Question of the Week

Do you act like a lawyer with your family and friends?

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Lawyers are often taught in their careers to develop proper communication, analytical and research skills; to be able to pay attention to detail; and to have plenty of resilience and self-confidence.

But sometimes your lawyer tendencies show themselves in your home and personal life. In your spare time, you may find yourself doing background checks on people, questioning your children like they’re on the witness stand, or even demolishing a family member in a debate at the dinner table.

This week, we’d like to ask: Do you act like a lawyer with your family and friends? If so, do you think it’s helped or harmed your relationships with others?

Answer in the comments on our social media channels via Facebook, Twitter and LinkedIn.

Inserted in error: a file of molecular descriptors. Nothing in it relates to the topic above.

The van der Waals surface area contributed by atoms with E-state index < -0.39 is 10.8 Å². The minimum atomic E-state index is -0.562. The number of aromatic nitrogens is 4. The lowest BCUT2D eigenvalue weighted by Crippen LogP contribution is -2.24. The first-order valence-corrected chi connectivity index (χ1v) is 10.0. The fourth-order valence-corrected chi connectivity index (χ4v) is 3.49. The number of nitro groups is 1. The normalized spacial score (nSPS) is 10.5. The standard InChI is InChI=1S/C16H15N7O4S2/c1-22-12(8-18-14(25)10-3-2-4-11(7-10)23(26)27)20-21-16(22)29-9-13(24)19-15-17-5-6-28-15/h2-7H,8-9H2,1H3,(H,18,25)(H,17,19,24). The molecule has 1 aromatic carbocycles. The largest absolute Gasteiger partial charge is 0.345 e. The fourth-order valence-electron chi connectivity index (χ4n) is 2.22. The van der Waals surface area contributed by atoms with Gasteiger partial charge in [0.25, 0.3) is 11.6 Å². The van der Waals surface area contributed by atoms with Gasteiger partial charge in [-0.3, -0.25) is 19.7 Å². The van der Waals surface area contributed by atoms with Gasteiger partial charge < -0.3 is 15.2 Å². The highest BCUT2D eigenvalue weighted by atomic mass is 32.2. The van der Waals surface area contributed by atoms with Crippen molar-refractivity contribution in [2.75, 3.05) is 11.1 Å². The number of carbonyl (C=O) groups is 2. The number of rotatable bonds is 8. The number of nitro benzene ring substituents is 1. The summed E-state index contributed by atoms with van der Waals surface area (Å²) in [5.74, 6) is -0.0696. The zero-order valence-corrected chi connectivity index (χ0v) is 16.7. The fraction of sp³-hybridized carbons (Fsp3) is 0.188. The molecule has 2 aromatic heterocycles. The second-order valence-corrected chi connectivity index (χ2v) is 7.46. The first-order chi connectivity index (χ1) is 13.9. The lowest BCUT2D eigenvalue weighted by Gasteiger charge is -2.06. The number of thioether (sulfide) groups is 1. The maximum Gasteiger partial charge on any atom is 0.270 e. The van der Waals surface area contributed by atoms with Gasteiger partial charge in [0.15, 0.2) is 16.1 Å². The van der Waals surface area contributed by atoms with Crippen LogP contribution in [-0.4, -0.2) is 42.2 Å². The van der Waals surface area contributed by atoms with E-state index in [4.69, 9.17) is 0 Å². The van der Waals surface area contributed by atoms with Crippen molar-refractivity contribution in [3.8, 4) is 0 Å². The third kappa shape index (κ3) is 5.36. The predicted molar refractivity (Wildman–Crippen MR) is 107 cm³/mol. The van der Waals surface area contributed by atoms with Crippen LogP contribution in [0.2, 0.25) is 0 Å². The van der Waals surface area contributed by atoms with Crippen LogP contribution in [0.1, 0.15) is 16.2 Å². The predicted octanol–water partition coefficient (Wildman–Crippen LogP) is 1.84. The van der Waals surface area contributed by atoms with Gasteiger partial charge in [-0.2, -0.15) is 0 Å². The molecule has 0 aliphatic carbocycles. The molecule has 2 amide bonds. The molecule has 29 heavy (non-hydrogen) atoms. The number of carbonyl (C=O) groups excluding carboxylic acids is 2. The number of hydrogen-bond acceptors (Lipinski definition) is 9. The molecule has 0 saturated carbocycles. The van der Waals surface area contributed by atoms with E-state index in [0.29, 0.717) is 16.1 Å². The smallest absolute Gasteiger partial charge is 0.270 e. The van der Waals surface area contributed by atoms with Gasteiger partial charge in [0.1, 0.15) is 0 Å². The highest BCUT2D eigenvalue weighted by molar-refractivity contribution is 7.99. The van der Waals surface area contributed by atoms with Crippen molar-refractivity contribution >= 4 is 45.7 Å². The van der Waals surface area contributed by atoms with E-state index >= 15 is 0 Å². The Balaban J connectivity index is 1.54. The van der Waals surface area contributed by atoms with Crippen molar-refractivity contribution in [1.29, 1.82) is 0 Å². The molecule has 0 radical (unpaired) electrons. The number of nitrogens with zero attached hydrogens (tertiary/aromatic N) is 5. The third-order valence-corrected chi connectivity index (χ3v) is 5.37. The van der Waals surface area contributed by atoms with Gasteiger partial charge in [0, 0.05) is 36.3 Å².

Check out last week’s question: What essay questions do you remember from the bar exam?

And view some of last week’s answers from Facebook, Twitter and LinkedIn.

Featured answer:

Posted by Judy Resnick on LinkedIn:

“What’s funny is that I remember not my July 1990 bar exam but the essay question from the June 1986 LSAT. The essay posited placing sculptures in a playground for children. I discussed the possibility of the children getting hurt. After the LSAT, a fellow candidate made a derogatory remark about how a ‘Jewish mother’ would have answered the question. I responded sharply that I was a Jewish mother myself, and I had no problem writing the essay. I guess I did well enough on the essay and on the LSAT because I was admitted to (and eventually graduated from) Harvard Law School, Class of 1990.”

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